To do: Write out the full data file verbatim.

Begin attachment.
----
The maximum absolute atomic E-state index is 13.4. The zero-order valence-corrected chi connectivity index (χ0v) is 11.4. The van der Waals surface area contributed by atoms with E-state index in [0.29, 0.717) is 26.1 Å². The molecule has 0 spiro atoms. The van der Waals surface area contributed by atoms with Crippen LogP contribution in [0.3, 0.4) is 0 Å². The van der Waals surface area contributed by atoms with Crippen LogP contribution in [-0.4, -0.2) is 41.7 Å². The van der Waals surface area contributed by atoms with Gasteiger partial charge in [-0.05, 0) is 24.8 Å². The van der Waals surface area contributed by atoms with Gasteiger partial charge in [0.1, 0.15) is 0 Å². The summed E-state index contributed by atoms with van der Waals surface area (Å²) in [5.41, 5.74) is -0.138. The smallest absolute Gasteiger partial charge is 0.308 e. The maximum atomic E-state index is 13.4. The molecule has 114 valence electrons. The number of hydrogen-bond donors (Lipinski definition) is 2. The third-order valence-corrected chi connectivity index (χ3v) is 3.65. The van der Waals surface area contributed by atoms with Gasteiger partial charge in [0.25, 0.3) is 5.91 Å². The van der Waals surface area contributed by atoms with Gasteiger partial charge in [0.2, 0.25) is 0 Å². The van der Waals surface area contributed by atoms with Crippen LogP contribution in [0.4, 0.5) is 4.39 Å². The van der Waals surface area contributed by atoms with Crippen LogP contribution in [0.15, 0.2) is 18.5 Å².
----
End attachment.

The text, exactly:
The maximum absolute atomic E-state index is 13.4. The zero-order valence-corrected chi connectivity index (χ0v) is 11.4. The van der Waals surface area contributed by atoms with E-state index in [0.29, 0.717) is 26.1 Å². The molecule has 0 spiro atoms. The van der Waals surface area contributed by atoms with Crippen LogP contribution in [0.3, 0.4) is 0 Å². The van der Waals surface area contributed by atoms with Crippen LogP contribution in [-0.4, -0.2) is 41.7 Å². The van der Waals surface area contributed by atoms with Gasteiger partial charge in [-0.05, 0) is 24.8 Å². The van der Waals surface area contributed by atoms with Gasteiger partial charge in [0.1, 0.15) is 0 Å². The summed E-state index contributed by atoms with van der Waals surface area (Å²) in [5.41, 5.74) is -0.138. The smallest absolute Gasteiger partial charge is 0.308 e. The maximum atomic E-state index is 13.4. The molecule has 114 valence electrons. The number of hydrogen-bond donors (Lipinski definition) is 2. The third-order valence-corrected chi connectivity index (χ3v) is 3.65. The van der Waals surface area contributed by atoms with Gasteiger partial charge in [0.25, 0.3) is 5.91 Å². The van der Waals surface area contributed by atoms with Gasteiger partial charge in [0.2, 0.25) is 0 Å². The van der Waals surface area contributed by atoms with Crippen LogP contribution in [0.4, 0.5) is 4.39 Å². The van der Waals surface area contributed by atoms with Crippen LogP contribution in [0.15, 0.2) is 18.5 Å².